Day 142: Mizpah Hut to Lakes of the Clouds Hut (4.7 miles, marker 1,863.9)
Woke up this morning to rain and wind. The weather report over breakfast did not sound good, rain and wind from 50-70 mph at higher elevation, but sunny and warm in the valley. We were neither at Mizpah Hut, but right between. After much discussion, it looked like many who had reservations at Lakes of the Clouds Hut that day were going to either stay put or hike back to the notch. This gave us the opportunity to hike to Lakes Hut and assess if it was safe to summit Mt. Washington and head to our reservation at Madison Spring Hut 11.8 miles ahead, out transfer or reservation to Lakes Hut since there would now be space (they were previously booked). The backup if they are still booked is either the dungeon, a basement area with a few bunks (no food included) or work for stay. The rain stopped and around 9:30 am we heading out. We climbed steadily until we reached the alpine zone and eventually came out alone the ridgeline. The wind was constant and ferocious, with gusts over 60 mph. By the time we reached Lakes of the Clouds Hut it was obvious the we should not attempt to summit Mt. Washington.
I checked the weather, and they were having sustained winds of 65.4 mph. Luckily, they did have availability for us to stay at the hut, and the rest of the day I spent napping and being social in the common room. Because of the weather, and the lack of safety passing over Mt. Washington, more and more thru hikers piled up at this hut, until eventually there were seventeen of us.
The weather did break briefly in the afternoon allowing for some spectacular views.
Day 143: Lakes of the Clouds Hut to Pinkham Notch (15 miles, marker 1,878.9)
Today was a pretty big and intense day of hiking. We (myself, JustCuz, and HolyShit) started the day with a mile and a half hike to the summit of Mount Washington (6288′). The summit was completely socked in with clouds and we simply followed from cairn to cairn in order to make our way.
We met up with Ronin and Pigpen at the summit. They had been knocked off the summit twice by high winds and just got dropped off again to try continuing to hike for the third time.
We all ventured down from the summit, passing the cog railway, until eventually we made it to Madison Spring Hut.
After a nice lunch break, we climbed Mount Madison (5367′), a half mile straight up hike to the summit and then a long rocky descent all the way down to the notch. Because of the difficulty of scrambling from rock to rock, this took us the entirety of the afternoon and we didn’t get into the notch until 6:00 p.m. we were having a hard time getting a ride to the hostel we had planned to stay at, but luckily someone we had met the past two nights at the huts offered us a ride, and we made into town in time for showers, dinner, and a good night’s sleep.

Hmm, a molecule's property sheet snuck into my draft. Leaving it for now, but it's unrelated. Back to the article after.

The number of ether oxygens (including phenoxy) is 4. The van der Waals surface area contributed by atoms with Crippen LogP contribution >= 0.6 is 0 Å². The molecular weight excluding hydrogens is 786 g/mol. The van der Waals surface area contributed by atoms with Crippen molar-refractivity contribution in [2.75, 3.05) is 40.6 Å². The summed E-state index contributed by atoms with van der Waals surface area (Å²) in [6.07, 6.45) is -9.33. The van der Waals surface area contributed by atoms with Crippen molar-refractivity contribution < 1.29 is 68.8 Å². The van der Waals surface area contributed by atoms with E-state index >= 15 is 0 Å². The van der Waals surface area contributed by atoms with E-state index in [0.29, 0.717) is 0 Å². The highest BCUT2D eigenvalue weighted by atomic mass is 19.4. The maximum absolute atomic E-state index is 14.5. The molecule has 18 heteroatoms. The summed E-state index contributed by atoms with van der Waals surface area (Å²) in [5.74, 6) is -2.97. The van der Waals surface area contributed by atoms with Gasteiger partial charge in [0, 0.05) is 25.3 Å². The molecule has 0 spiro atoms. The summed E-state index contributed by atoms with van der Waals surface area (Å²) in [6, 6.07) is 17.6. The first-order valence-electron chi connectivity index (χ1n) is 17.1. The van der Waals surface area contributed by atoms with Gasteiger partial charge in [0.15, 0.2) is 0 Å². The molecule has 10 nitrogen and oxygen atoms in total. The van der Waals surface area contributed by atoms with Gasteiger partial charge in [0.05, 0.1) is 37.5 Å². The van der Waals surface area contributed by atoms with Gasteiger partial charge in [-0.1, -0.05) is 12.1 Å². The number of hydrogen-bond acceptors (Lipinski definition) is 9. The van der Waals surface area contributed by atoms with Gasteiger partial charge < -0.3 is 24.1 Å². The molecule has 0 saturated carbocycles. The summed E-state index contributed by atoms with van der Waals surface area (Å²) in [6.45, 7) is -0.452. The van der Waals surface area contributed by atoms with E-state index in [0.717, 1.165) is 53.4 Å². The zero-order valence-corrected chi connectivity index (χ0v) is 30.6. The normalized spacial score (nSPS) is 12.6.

Day 144: Pinkham Notch to Imp Campsite (12.9 miles, marker 1,891.8)
Hardest day of hiking yet. Today really beat the crap out of me. We got to dropped off at the notch close to 8:00 a.m., and began hiking up Wildcat Mountain . The hike was extremely steep with many technical areas where we really had to assess how to safely climb up areas. I put my trekking poles away for the entirety of the climb, and simply climbed with my hands and feet all the way up.
After summitting Wildcat, we continue on to go over Carter Mountain, which has multiple peaks. After an exhausting day of going up and down and up and down, we then had to descend from Carter Mountain. The climbs down were incredibly steep, often with water running over them as partial waterfall. The final descent took about 2 hours to complete, and we finally reached the campsite, where we quickly set up our tents, ate dinner, and collapsed, after dinner by an incredible overlook and fantastic sunset.
Day 145: Imp Campsite to US Rt. 2 / Gorham (8.1 miles, marker 1,899.9)
Today’s hike was primarily about getting out of the whites and celebrating in town. We climbed up and over Mount Moriah, a pretty difficult climb both up and down, but then continued on a very gentle walk through the woods for the last couple miles, which was quite a treat after all of the climbing up and down over rocks for the past two weeks. I especially enjoyed the mushrooms that looked like bagels.
Once in town, we were able to clean up, do laundry, and eat ridiculous amounts of food. HolyShit needed a day off, so he decided to take a zero the next day, so it would just be me, JustCuz, Pigpen, and Ronin heading out.
This website contains affiliate links, which means The Trek may receive a percentage of any product or service you purchase using the links in the articles or advertisements. The buyer pays the same price as they would otherwise, and your purchase helps to support The Trek's ongoing goal to serve you quality backpacking advice and information. Thanks for your support!
To learn more, please visit the About This Site page.